Ultimately, your mission is simple: “Solve the problem, solve it really well, and see where that takes you,” O’Neil concludes.

Inc Magazine

Asus’ ZenWatch 2 will be available in two sizes

It may have only been a little over six months since we reviewed the original ZenWatch, but Asus is already back with a second generation of its wearable. The ZenWatch 2 has a similar design to its predecessor, but offers significant customization over two different case sizes.

While the original ZenWatch was only available in a single, stainless steel and leather strap combo, the new model follows closely in the footsteps of the Apple Watch, giving the user the opportunity to pick up a smartwatch that’s more specifically tuned to their tastes.

The new watch is available in two different sizes to fit either 22 or 18 mm bands. It has an IP67 water resistant case (the original was only IP55) and measures 49 x 41 mm (1.93 x 1.61 in) and 45 x 37 mm (1.77 x 1.46 in) respectively. Asus hasn’t provided details regarding the exact sizes of the displays fitted to the two bodies, but we do know they use AMOLED tech and are coated with very slightly curved 2.5D Gorilla Glass 3.

Asus

Built from stainless steel, both models will be available in a silver, gun metal or rose gold finishes, with a choice of metal, leather or rubber straps. Just like the first generation ZenWatch, the new entry runs the new 5.1 update to Android Wear. It’s powered by an unspecified Qualcomm processor (most Wear watches to date have run Snapdragon 400 CPUs).

Asus has made a number of other improvements with the new release, packing in a faster performing remote camera app and an updated version of its Wellness fitness tracking smartphone companion app. The new ZenWatch also features a metal crown button – something we didn’t see on the original release.

There’s no word yet on pricing or release, but while you waiting to find out when you can get your hands on the new smartwatch, you can take a look at the video below for a closer look at the second generation product.

Source: Asus

Can Wearable Tech Measure Our Stress And Calm Us Down?

A growing number of devices are trying to gauge when we’re freaking out. But as the latest entry into the market shows, that’s a harder task than we think.

Part of the premise behind a new wearable called WellBe is pretty depressing: Many of us are so continuously stressed out—or so disconnected from our feelings—that we can’t actually tell which parts of our day are making us most anxious.

So the WellBe, now on Indiegogo, was designed to make those feelings a little more obvious. In theory, if you slap on the new wristband and sync it up with your calendar, it will tell you who and what is stressing you out most each day. Then it gives a series of simple meditations and exercises to help you better deal with those situations.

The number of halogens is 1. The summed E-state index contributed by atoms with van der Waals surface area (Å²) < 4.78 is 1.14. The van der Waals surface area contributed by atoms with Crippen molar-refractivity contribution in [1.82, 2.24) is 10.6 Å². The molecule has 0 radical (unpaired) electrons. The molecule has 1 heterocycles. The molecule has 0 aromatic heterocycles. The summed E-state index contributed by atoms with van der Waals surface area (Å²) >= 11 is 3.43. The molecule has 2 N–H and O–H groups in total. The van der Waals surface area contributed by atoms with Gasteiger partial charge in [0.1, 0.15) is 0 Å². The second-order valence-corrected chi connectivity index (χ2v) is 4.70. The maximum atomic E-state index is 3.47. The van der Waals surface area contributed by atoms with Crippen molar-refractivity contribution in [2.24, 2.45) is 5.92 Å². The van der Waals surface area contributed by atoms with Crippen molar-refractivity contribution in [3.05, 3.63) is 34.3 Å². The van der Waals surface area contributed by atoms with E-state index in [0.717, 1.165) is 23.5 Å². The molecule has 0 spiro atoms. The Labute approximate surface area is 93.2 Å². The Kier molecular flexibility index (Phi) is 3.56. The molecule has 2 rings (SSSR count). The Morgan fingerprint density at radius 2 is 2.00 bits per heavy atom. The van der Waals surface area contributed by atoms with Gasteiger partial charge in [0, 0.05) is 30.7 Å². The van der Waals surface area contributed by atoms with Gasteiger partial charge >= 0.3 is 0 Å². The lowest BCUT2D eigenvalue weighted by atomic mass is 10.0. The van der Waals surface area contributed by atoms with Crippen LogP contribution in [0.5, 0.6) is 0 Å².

“We believe that when you know the triggers and have the solution, this is how you really reduce stress,” says Doron Libshtein, chairman and co-founder of WellBe.

One problem, however, is that it’s not yet clear that the wearable can accurately measure stress. The WellBe is designed to track heart rate variability, which can correlate with how upset you are, and it uses a custom algorithm to analyze changes in heart rhythm. But heart rate variability is notoriously difficult to measure—especially through a gadget like a simple wristband.

“If you’re off by milliseconds then that’s problematic,” says Erica Simon, a researcher in respiratory psychophysiology at the National Center for PTSD. “It can really be thrown off by things like movement.”

The WellBe only works when someone is sitting down, as an attempt to improve accuracy. (That in itself is a drawback—as someone who walks and bikes, I’m pretty sure some of the most stressful parts of my day are when I’m trying to avoid being run over by cars). But even small movements can ruin data.

Stress

“Movement isn’t just somebody walking,” says Simon. “Movement means I moved my wrist because I’m typing, or I went to take a drink from my coffee, or I’m talking on my phone…even gesturing. Any of those things can completely reduce the accuracy.”

An algorithm that works for one person might not work for another, she adds. And even if the device can accurately track heart rate variability, that doesn’t automatically mean that it knows how you feel—someone who’s excited and happy, for example, might have similar patterns to someone who’s freaking out about a missed deadline.

“It’s really tough to use heart rate variability as a measure of stress, because you can’t really disentangle the different emotions,” says Simon. It’s also not the case that people are typically either “stressed” or “relaxed”—instead, our bodies are usually in complex state of both at the same time, making stress even harder to measure.